Henrik Schwarz was once a graphic designer making music casually around his work – so casually, in fact, that he only ever worked in the studio on Sundays.
Over the past decade though, things have changed markedly for the German producer. After such a gradual beginning – “I was doing music as a hobby for 15 years before I released a record,” Schwarz admits – he is now among the most vaunted European electronic producers, with an eclectic yet distinct sound that combines funk, soul hip hop and more exotic global elements with a house and techno sensibility.
“The first records I was trying to get were hip hop and rap records from artists like A Tribe Called Quest and De La Soul. These records were really hard to get in Europe at that time,” he recalls. “From there I wanted to find what the samples were so I went into jazz and funk and soul records and started DJing that kind of music. A bit later I heard Jeff Mills playing and that opened the whole electronic world for me. From that point I was totally into Detroit techno and that’s also when I really started DJing myself.”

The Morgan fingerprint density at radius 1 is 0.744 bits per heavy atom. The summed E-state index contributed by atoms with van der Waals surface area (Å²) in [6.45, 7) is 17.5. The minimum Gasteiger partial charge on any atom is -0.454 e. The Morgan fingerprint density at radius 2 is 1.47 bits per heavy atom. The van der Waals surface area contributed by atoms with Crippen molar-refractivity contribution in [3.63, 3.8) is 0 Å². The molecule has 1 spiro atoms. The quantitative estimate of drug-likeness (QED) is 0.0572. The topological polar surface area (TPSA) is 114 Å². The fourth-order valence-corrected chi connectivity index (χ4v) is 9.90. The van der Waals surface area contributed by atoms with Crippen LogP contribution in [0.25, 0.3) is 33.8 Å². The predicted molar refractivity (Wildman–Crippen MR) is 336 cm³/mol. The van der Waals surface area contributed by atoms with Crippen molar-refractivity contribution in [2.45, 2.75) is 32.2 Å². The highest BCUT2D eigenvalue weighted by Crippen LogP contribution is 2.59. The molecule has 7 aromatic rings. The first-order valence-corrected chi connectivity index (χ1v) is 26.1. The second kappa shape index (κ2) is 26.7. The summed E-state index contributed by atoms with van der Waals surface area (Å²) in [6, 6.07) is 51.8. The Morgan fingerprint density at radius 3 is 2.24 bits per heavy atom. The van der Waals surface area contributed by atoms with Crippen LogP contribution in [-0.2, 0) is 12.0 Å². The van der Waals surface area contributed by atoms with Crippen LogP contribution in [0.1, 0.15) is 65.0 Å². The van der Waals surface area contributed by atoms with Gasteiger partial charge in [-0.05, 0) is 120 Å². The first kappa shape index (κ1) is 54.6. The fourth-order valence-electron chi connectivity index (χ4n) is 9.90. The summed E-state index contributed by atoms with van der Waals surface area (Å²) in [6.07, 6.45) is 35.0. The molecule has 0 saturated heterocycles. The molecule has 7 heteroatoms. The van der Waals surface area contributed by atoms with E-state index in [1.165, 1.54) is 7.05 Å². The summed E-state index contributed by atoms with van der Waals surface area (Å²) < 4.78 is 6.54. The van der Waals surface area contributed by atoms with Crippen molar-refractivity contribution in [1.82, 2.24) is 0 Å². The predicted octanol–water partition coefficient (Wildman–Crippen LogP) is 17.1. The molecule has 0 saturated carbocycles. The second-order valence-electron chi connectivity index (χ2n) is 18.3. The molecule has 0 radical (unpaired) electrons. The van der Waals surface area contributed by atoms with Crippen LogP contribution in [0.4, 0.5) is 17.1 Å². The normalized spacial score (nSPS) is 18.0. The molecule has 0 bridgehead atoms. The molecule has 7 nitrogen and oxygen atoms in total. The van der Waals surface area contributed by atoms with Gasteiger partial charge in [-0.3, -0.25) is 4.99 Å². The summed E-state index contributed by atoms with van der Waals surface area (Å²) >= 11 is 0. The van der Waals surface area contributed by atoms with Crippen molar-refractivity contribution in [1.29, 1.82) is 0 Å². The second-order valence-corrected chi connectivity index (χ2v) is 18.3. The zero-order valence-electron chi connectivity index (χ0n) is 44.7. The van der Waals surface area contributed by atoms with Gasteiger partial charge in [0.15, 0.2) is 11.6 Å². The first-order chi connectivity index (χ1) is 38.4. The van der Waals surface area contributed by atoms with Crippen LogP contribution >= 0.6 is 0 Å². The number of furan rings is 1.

Mills’ audacious method of DJing was to have a profound influence on Schwarz, who was immediately taken by the seminal Detroit producer’s fluid approach to a genre that is ostensibly so regimented. “The way Mills played was totally improvised from my point of view,” Schwarz affirms. “He’d throw these records on the turntable and play them for 45-seconds and then play the next one – he was improvising these patterns in a way. That was for me very much a jazz attitude.”
Schwarz’s eclectic and exuberant approach to dance music was first collected on his acclaimed DJ Kicks compilation – widely recognized as one of the best mixes of the series – which pitted staples from D’Angelo and Marvin Gaye alongside cuts from Arthur Russell and Drexiya. It was one of those rare, immediately recognisable mixes that captured the public’s imagination and united people of vastly different sonic persuasions.
For his part though, Schwarz has never been bound by the constraints of genre. “From my point of view I think it’s all just dance music, that’s how I put it together, it’s just another form,” he says. “What comes from Detroit can be Motown or it can be Underground Resistance; each has a similar affect, and touches my heart in a similar way.”
For the full article, pick up this week’s Brag…
Who: Henrik Schwarz
When: December 11 / 13
Where: Future Classics’ 5th Birthday, The Civic / Meredith